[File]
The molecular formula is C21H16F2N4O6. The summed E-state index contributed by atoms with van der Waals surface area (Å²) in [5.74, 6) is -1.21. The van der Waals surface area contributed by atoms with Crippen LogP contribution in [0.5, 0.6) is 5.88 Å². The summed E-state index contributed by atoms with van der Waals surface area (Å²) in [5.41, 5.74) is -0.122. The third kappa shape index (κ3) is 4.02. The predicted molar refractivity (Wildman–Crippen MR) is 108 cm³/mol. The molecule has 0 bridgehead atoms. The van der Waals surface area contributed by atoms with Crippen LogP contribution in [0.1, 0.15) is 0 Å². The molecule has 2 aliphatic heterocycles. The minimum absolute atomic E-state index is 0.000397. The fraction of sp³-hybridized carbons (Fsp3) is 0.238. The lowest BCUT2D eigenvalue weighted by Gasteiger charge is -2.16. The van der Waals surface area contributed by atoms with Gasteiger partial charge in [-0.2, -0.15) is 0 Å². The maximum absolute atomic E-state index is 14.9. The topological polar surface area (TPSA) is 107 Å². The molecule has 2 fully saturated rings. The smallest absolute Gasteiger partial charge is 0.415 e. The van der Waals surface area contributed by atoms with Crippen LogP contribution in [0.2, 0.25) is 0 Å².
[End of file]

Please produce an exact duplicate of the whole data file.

The molecular formula is C21H16F2N4O6. The summed E-state index contributed by atoms with van der Waals surface area (Å²) in [5.74, 6) is -1.21. The van der Waals surface area contributed by atoms with Crippen LogP contribution in [0.5, 0.6) is 5.88 Å². The summed E-state index contributed by atoms with van der Waals surface area (Å²) in [5.41, 5.74) is -0.122. The third kappa shape index (κ3) is 4.02. The predicted molar refractivity (Wildman–Crippen MR) is 108 cm³/mol. The molecule has 0 bridgehead atoms. The van der Waals surface area contributed by atoms with Crippen LogP contribution in [0.1, 0.15) is 0 Å². The molecule has 2 aliphatic heterocycles. The minimum absolute atomic E-state index is 0.000397. The fraction of sp³-hybridized carbons (Fsp3) is 0.238. The lowest BCUT2D eigenvalue weighted by Gasteiger charge is -2.16. The van der Waals surface area contributed by atoms with Gasteiger partial charge in [-0.2, -0.15) is 0 Å². The maximum absolute atomic E-state index is 14.9. The topological polar surface area (TPSA) is 107 Å². The molecule has 2 fully saturated rings. The smallest absolute Gasteiger partial charge is 0.415 e. The van der Waals surface area contributed by atoms with Crippen LogP contribution in [0.2, 0.25) is 0 Å².